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© Nash Ford PublishingThe Headless Victim
of Step-Mother Love

Hampden Pye’s relationship with his step-mother had always been rather strained. Lady Pye had no love for  her step-son. Ever since her marriage to Sir Robert Pye, all those years ago, she had tried to undermine Hampden. She had tried hard to poison Sir Robert’s mind against his son, and with some success too. Hampden was seen as a lazy good for nothing by his father, but in truth all his efforts to make his way in life were thwarted by his wicked step-mother. When Sir Robert and Lady Pye’s own little son appeared on the scene, Hampden’s life became even more unbearable. The lady’s life soon revolved solely around her own little lad and, as he grew to adulthood, she began to see Hampden as nothing but a threat to the boy’s inheritance.  Hampden was rarely allowed out of the house, and Lady Pye even took to vetting his friends. But he was now a middle-aged man of fifty-five! He wasn’t going to have any more of her interfering. She had tried to hide him away behind the gates of Faringdon House for too many years. He didn’t care what the old witch said anymore, he was going to have some fun no matter what the consequences.

There was a bitter argument the night that Hampden first announced he was going into the village unaccompanied. He was going to meet some friends in a local tavern. His step-mother could not believe her ears. A common tavern was not the place for someone of his station to be seen. What could he be thinking of? And what sort of people might he meet? Ruffians and pick-pockets, harlots and prostitutes. Oh no, Hampden was definitely staying home. Hampden however was quite determined. Her arguments held no sway with him. “I'm going out,” he roared, slamming the door as he tore out of the house.

Lady Pye was furious, but Hampden’s little jaunts continued. He would go out at night, and in the day time too. Sometimes only into Faringdon, sometimes to Abingdon, sometimes to Oxford or even London. Sometimes he wouldn’t tell her where he was going, and sometimes he came home drunk and abusive! If Hampden wasn’t around, she couldn’t control him, and if she couldn’t control him, she couldn’t protect her son’s inheritance. There wasn’t much she could do though, especially when her husband backed Hampden up. She had hoped her step-son’s rough ways would incense her husband, but instead he seemed to warm to Hampden’s new found spirit.

Down in the village, Hampden had become well known at all the local inns. He was enjoying his new found freedom to the full. That’s not to say he was a particularly excessive drinker, but he certainly knew how to have a good time. He had become especially popular with the ladies. They were forever vying for his attentions. However, there was only one girl who held any interest for Hampden. The young barmaid in his favourite tavern was the picture of perfection. She was dark and petite, with the most entrancing smile. He couldn’t keep his eyes off her. Hampden was in love.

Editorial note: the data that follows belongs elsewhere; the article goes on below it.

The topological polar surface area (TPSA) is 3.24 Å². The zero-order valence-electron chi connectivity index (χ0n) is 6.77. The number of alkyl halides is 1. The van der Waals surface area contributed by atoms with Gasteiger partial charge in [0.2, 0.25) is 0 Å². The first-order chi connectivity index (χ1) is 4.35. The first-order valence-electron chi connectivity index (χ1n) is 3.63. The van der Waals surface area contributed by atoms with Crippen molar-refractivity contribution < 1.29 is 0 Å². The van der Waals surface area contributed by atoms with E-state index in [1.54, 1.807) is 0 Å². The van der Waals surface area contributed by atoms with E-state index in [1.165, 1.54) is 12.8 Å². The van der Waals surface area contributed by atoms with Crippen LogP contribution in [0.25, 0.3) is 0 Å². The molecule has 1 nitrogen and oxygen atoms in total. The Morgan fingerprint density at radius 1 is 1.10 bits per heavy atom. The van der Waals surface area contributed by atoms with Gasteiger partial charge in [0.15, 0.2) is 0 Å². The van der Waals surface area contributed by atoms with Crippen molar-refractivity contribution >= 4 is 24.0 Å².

Over the weeks, the two became very close. The little barmaid was flattered by all the attention from the dashing heir to the local manor. He was handsome and charming and extremely eligible. She was quickly swept off her feet, and before long Hampden stopped returning home to his own bed each night.

It was at this point that Hampden’s step-mother became suspicious. Her step-son had taken to spending all evening with drunken hoodlums, true, but he had always returned home in the small hours. Now he was out all night long, and she was lucky if he appeared again for lunch the next day. He had avoided all her questions, and her husband knew nothing. It could only mean one thing: A woman! A woman who could give Hampden an heir to take the Faringdon estates away from her own precious little boy.

Lady Pye was determined to find out who the floozy was, who had ensnared her foolish step-boy. So she sent a servant out, on successive evenings, to spy on Hampden. Of course, she soon found out all about the young barmaid. The little tart! How dare she try and wheedle her way into the Pye family. If she thought she was ever going to get her hands on any of the Pye fortune, she had another thing coming.

“Boys will be boys, my dear,” Sir Robert tried to tell his wife. “Leave Hampden be. He’ll soon settle down once he’s had a chance to sow a few wild oats.” Lady Pye would not listen though. Hampden “settling down” was the last thing she wanted. Once Hampden had found his confidence with the opposite sex, her husband would be introducing him to every eligible young lady in the county! The second her step-son returned home, Lady Pye confronted him with her findings. Hampden was horrified. He could not believe that even his step-mother would spy on him. What was wrong with barmaids anyway?